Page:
The country’s persistent water crisis has taken a turn for the worse, as the cumulative river supplies dipped to 97,000 cubic feet per second cusecs, taking the national shortage to a whopping 51 per cent against the 29pc calculated previously.

To put Saturday’s cumulative supplies in context, the figure was 121,000 cusecs on the same day (April 30) last year, whereas the five-year average for the day stands at 157,800 cusecs.

Even those 97,000 cusecs on Saturday represented an improvement of 11,000 cusecs over Friday when supplies were recorded at 86,000 cusecs.

Kabul River is the worst affected, with supplies down to just 16,700 cusecs against the 10-year average of 41,200 cusecs for the day. Besides, supplies from Chenab River stood at 12,300 cusecs against its historical average of 26,300 cusecs and from Jhelum River dipped to 31,500 cusecs against the average of 52,300 cusecs.

Passing on the shortages, the Indus River System Authority (Irsa) supplied only 51,400 cusecs to Punjab against its demand of 105,500 cusecs and 32,600 cusecs to Sindh against its demand of 67,100 cusecs — meaning both federating units absorbing 51pc shortage.

“The Saturday shortage would translate into irrigation supplies in the next five to seven days in Punjab and 10 to 12 days in Sindh, playing havoc with cotton sowing, sugarcane and the entire range of the Kharif crops,” said an official of the Punjab irrigation department.

According to the Irsa data, the country on Saturday had 100,000 acre-feet in Mangla Lake against its capacity of 7.3 million acre-feet. As far as Tarbela Lake is concerned, it hit a dead level on Feb 22 and has not recovered in the last 67 days, leaving the country completely dependent upon run-of-river supplies that have now gone down by 51pc.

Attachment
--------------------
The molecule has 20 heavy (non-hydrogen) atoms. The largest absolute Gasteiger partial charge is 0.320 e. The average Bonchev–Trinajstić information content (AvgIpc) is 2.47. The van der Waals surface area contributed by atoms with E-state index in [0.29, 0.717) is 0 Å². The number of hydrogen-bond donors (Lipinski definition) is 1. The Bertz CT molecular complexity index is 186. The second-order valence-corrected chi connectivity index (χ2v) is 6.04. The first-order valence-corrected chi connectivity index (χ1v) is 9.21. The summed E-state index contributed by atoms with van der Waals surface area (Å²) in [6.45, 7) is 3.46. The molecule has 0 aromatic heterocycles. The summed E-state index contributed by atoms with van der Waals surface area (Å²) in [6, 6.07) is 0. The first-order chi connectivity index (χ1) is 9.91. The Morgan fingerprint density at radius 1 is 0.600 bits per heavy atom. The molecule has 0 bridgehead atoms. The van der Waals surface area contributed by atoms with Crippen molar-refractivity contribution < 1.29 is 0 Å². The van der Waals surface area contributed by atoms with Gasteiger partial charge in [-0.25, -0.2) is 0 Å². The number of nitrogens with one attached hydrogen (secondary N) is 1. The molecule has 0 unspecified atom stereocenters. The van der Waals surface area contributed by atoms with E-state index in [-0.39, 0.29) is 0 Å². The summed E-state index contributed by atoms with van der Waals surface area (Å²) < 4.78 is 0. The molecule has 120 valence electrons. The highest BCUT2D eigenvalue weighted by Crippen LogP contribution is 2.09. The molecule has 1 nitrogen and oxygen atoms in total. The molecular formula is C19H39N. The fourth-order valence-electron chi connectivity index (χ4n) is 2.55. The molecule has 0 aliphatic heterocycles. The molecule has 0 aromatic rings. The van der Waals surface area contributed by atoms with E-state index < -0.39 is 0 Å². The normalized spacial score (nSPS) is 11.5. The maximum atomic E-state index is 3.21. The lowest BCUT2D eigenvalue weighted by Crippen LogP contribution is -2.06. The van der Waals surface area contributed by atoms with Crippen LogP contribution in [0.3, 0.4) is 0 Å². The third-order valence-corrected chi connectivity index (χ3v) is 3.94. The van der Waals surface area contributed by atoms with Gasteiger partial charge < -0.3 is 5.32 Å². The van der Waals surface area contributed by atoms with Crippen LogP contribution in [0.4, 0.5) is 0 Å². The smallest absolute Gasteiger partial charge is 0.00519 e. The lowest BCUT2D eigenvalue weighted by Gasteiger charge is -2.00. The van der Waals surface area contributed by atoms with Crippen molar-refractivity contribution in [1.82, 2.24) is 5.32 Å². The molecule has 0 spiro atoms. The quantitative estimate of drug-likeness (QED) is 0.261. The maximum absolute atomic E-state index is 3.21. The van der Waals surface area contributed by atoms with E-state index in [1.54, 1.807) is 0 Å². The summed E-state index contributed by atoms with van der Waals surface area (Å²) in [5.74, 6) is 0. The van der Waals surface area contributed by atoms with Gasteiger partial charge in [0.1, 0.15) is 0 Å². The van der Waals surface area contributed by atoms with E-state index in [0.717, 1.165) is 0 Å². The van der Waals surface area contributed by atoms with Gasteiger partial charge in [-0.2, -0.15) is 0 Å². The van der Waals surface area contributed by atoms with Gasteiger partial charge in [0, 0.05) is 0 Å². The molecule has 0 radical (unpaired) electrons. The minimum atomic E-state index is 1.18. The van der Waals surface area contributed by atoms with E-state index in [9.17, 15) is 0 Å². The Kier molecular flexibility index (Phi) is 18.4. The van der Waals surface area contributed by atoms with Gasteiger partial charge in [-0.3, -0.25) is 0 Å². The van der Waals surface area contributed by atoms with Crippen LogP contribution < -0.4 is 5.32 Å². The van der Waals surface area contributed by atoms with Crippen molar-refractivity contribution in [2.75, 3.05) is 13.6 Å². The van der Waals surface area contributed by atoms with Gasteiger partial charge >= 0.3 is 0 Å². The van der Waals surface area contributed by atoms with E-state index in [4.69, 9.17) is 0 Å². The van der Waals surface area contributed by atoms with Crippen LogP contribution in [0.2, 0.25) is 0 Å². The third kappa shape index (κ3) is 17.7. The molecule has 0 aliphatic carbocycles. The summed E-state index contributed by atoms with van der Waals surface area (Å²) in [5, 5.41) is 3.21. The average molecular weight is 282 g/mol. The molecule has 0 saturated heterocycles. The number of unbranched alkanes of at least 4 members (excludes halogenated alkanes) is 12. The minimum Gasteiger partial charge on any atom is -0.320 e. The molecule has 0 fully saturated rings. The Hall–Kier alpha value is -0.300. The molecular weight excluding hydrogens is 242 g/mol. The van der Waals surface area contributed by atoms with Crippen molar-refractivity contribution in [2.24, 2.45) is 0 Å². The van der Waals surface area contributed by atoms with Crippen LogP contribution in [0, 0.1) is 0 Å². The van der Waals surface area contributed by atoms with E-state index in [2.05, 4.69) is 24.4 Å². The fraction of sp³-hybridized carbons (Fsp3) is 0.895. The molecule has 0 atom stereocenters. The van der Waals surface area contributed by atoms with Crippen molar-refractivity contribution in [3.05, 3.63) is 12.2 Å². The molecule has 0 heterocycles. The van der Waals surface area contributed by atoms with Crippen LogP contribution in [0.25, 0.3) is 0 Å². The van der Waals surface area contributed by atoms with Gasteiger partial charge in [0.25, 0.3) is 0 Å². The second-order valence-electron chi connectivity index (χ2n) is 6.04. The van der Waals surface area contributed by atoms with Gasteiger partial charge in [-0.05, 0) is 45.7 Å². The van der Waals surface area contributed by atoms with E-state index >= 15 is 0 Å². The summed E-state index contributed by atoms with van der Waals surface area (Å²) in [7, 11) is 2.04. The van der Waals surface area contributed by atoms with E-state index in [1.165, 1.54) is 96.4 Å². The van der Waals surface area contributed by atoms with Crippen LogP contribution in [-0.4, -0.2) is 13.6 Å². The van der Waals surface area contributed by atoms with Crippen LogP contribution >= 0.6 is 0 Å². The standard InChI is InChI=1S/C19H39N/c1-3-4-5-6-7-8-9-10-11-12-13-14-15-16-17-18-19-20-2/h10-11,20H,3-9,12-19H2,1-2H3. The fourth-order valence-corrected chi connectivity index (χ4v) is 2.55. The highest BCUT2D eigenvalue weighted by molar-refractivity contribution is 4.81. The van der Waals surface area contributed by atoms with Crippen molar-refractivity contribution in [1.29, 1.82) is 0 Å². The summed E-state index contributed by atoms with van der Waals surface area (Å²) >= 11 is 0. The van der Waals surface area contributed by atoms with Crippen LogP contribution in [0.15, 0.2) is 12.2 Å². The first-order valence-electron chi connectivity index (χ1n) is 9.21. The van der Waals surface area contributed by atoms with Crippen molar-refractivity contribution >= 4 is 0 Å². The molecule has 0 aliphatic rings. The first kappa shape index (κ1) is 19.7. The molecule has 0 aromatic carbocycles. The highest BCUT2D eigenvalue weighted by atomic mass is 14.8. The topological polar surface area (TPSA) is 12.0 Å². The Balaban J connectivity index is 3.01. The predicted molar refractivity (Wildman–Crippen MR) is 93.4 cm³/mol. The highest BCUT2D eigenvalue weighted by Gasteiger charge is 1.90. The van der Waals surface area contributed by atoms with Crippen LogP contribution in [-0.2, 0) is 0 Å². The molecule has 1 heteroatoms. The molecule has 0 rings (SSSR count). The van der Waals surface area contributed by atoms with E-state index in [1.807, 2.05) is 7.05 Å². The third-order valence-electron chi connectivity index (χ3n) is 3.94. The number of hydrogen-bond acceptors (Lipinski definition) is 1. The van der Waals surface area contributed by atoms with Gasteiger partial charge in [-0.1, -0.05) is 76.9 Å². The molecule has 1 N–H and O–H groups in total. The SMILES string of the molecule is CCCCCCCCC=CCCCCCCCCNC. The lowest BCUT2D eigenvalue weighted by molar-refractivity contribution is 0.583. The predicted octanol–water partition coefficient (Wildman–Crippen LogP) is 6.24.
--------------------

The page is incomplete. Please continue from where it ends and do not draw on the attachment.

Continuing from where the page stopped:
According to Irsa’s calculations, which already entailed 29pc shortages, the country should have received 8.6m acre-feet of water during April. What it actually got is 5.4m acre-feet — a loss of another 38pc.

“This is a downright disaster,” Syed Tahir Shah, a farmer, said, adding that both Mangla and Tarbela dams hitting dead levels in February would affect late Rabi and early Kharif seasons (February to April), meaning the entire range of crops would suffer during the quarter.

“It also means no water for final watering of wheat and cotton sowing,” he said. “In practical terms, it means pressure on food security (wheat) and major cash (cotton) crop and hence the country’s 70pc foreign exchange. Building new reservoirs is the only solution left for Pakistan to avoid slow financial death and an impending hunger crisis.”

Irsa spokesman Rana Khalid said weather patterns, particularly in the last few days, pointed to more trouble. Patterns of drought and wet weeks were becoming quicker and nastier, with drought spells getting prolonged and wet cycles shorter, he said.

What made matters worse was a squeezing flood season, which used to start with a rise in temperatures in late March and start yielding a healthy amount of water (as shown by five- or ten-year averages) by early April and gained momentum in June and the pattern would last till September, he said.

“The traditional and heavy flood season now starts mid-July and ends mid-August. Limited storage means permanent water trouble. And since the problem is permanent, so should the solution be,”

Source: This news is originally published by dawn

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